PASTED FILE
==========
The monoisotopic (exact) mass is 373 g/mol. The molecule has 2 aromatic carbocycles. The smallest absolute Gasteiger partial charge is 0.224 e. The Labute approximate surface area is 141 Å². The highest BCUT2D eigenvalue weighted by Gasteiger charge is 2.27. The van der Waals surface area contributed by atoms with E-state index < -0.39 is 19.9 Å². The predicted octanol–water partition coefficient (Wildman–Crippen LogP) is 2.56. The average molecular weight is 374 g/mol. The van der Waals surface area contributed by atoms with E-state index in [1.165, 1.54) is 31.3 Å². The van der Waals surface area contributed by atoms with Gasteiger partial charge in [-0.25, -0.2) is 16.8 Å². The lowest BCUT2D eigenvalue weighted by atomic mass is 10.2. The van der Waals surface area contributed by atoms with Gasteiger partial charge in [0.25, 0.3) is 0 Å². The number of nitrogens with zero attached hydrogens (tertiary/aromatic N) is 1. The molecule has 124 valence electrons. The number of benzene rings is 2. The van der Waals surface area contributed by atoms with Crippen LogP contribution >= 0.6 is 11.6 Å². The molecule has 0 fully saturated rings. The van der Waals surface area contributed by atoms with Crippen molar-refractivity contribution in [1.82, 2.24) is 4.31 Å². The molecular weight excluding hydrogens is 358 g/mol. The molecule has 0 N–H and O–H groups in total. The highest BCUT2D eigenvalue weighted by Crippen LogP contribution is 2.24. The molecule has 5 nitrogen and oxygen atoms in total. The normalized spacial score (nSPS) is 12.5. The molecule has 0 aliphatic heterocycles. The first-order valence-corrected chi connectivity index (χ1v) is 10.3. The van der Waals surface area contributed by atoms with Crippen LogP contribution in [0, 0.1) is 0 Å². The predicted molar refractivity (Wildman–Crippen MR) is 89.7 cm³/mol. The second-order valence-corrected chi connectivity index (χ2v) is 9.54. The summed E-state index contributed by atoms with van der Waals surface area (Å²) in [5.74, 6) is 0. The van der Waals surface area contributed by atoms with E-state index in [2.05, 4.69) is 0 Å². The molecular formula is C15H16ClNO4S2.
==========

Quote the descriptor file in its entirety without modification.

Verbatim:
The monoisotopic (exact) mass is 373 g/mol. The molecule has 2 aromatic carbocycles. The smallest absolute Gasteiger partial charge is 0.224 e. The Labute approximate surface area is 141 Å². The highest BCUT2D eigenvalue weighted by Gasteiger charge is 2.27. The van der Waals surface area contributed by atoms with E-state index < -0.39 is 19.9 Å². The predicted octanol–water partition coefficient (Wildman–Crippen LogP) is 2.56. The average molecular weight is 374 g/mol. The van der Waals surface area contributed by atoms with E-state index in [1.165, 1.54) is 31.3 Å². The van der Waals surface area contributed by atoms with Gasteiger partial charge in [-0.25, -0.2) is 16.8 Å². The lowest BCUT2D eigenvalue weighted by atomic mass is 10.2. The van der Waals surface area contributed by atoms with Gasteiger partial charge in [0.25, 0.3) is 0 Å². The number of nitrogens with zero attached hydrogens (tertiary/aromatic N) is 1. The molecule has 124 valence electrons. The number of benzene rings is 2. The van der Waals surface area contributed by atoms with Crippen LogP contribution >= 0.6 is 11.6 Å². The molecule has 0 fully saturated rings. The van der Waals surface area contributed by atoms with Crippen molar-refractivity contribution in [1.82, 2.24) is 4.31 Å². The molecular weight excluding hydrogens is 358 g/mol. The molecule has 0 N–H and O–H groups in total. The highest BCUT2D eigenvalue weighted by Crippen LogP contribution is 2.24. The molecule has 5 nitrogen and oxygen atoms in total. The normalized spacial score (nSPS) is 12.5. The molecule has 0 aliphatic heterocycles. The first-order valence-corrected chi connectivity index (χ1v) is 10.3. The van der Waals surface area contributed by atoms with Crippen LogP contribution in [0, 0.1) is 0 Å². The predicted molar refractivity (Wildman–Crippen MR) is 89.7 cm³/mol. The second-order valence-corrected chi connectivity index (χ2v) is 9.54. The summed E-state index contributed by atoms with van der Waals surface area (Å²) in [5.74, 6) is 0. The van der Waals surface area contributed by atoms with E-state index in [2.05, 4.69) is 0 Å². The molecular formula is C15H16ClNO4S2.